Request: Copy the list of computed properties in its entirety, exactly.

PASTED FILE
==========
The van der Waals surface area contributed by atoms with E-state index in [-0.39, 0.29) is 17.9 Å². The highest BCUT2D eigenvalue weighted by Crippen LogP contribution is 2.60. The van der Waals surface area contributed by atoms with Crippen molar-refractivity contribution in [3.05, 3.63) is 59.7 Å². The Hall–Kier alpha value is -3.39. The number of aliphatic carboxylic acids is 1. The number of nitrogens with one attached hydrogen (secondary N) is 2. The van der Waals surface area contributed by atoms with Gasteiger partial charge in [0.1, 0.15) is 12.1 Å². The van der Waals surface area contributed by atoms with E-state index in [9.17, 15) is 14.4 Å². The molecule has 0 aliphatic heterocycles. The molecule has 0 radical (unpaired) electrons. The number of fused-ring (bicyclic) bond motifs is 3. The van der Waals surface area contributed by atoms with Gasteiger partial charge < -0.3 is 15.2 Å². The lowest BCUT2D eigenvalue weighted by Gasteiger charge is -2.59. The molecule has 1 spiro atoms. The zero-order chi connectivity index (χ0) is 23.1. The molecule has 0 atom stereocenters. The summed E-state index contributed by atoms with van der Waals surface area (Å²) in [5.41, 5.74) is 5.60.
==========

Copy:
The van der Waals surface area contributed by atoms with E-state index in [-0.39, 0.29) is 17.9 Å². The highest BCUT2D eigenvalue weighted by Crippen LogP contribution is 2.60. The van der Waals surface area contributed by atoms with Crippen molar-refractivity contribution in [3.05, 3.63) is 59.7 Å². The Hall–Kier alpha value is -3.39. The number of aliphatic carboxylic acids is 1. The number of nitrogens with one attached hydrogen (secondary N) is 2. The van der Waals surface area contributed by atoms with Gasteiger partial charge in [0.1, 0.15) is 12.1 Å². The van der Waals surface area contributed by atoms with E-state index in [9.17, 15) is 14.4 Å². The molecule has 0 aliphatic heterocycles. The molecule has 0 radical (unpaired) electrons. The number of fused-ring (bicyclic) bond motifs is 3. The van der Waals surface area contributed by atoms with Gasteiger partial charge < -0.3 is 15.2 Å². The lowest BCUT2D eigenvalue weighted by Gasteiger charge is -2.59. The molecule has 1 spiro atoms. The zero-order chi connectivity index (χ0) is 23.1. The molecule has 0 atom stereocenters. The summed E-state index contributed by atoms with van der Waals surface area (Å²) in [5.41, 5.74) is 5.60.